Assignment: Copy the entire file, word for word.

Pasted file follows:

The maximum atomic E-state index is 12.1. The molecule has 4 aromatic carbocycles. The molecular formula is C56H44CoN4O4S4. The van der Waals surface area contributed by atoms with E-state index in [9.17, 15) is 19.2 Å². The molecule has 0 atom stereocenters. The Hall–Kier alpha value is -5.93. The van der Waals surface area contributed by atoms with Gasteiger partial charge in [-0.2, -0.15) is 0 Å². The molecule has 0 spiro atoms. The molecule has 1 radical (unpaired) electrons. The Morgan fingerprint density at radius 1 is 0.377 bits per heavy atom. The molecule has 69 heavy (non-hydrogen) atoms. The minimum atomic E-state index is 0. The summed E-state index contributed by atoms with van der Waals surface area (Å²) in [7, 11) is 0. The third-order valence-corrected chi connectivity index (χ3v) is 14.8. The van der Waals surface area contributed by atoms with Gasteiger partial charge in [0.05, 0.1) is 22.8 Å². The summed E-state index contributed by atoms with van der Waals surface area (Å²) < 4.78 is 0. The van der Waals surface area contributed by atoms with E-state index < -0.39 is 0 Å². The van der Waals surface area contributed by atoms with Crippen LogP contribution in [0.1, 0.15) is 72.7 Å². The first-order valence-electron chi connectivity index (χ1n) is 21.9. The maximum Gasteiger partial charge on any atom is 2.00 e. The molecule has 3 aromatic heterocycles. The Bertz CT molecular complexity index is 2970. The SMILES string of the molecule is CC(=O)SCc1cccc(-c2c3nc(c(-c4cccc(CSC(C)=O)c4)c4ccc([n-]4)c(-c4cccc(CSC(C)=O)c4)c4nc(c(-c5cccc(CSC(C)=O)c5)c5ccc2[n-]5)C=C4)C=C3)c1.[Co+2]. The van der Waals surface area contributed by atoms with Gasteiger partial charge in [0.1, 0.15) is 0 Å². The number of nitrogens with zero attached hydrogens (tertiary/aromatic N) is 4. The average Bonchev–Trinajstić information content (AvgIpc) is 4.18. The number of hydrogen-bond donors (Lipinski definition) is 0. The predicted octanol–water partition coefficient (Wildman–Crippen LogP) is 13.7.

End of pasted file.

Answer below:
The maximum atomic E-state index is 12.1. The molecule has 4 aromatic carbocycles. The molecular formula is C56H44CoN4O4S4. The van der Waals surface area contributed by atoms with E-state index in [9.17, 15) is 19.2 Å². The molecule has 0 atom stereocenters. The Hall–Kier alpha value is -5.93. The van der Waals surface area contributed by atoms with Gasteiger partial charge in [-0.2, -0.15) is 0 Å². The molecule has 0 spiro atoms. The molecule has 1 radical (unpaired) electrons. The Morgan fingerprint density at radius 1 is 0.377 bits per heavy atom. The molecule has 69 heavy (non-hydrogen) atoms. The minimum atomic E-state index is 0. The summed E-state index contributed by atoms with van der Waals surface area (Å²) in [7, 11) is 0. The third-order valence-corrected chi connectivity index (χ3v) is 14.8. The van der Waals surface area contributed by atoms with Gasteiger partial charge in [0.05, 0.1) is 22.8 Å². The summed E-state index contributed by atoms with van der Waals surface area (Å²) < 4.78 is 0. The van der Waals surface area contributed by atoms with E-state index < -0.39 is 0 Å². The van der Waals surface area contributed by atoms with Crippen LogP contribution in [0.1, 0.15) is 72.7 Å². The first-order valence-electron chi connectivity index (χ1n) is 21.9. The maximum Gasteiger partial charge on any atom is 2.00 e. The molecule has 3 aromatic heterocycles. The Bertz CT molecular complexity index is 2970. The SMILES string of the molecule is CC(=O)SCc1cccc(-c2c3nc(c(-c4cccc(CSC(C)=O)c4)c4ccc([n-]4)c(-c4cccc(CSC(C)=O)c4)c4nc(c(-c5cccc(CSC(C)=O)c5)c5ccc2[n-]5)C=C4)C=C3)c1.[Co+2]. The van der Waals surface area contributed by atoms with Gasteiger partial charge in [0.1, 0.15) is 0 Å². The number of nitrogens with zero attached hydrogens (tertiary/aromatic N) is 4. The average Bonchev–Trinajstić information content (AvgIpc) is 4.18. The number of hydrogen-bond donors (Lipinski definition) is 0. The predicted octanol–water partition coefficient (Wildman–Crippen LogP) is 13.7.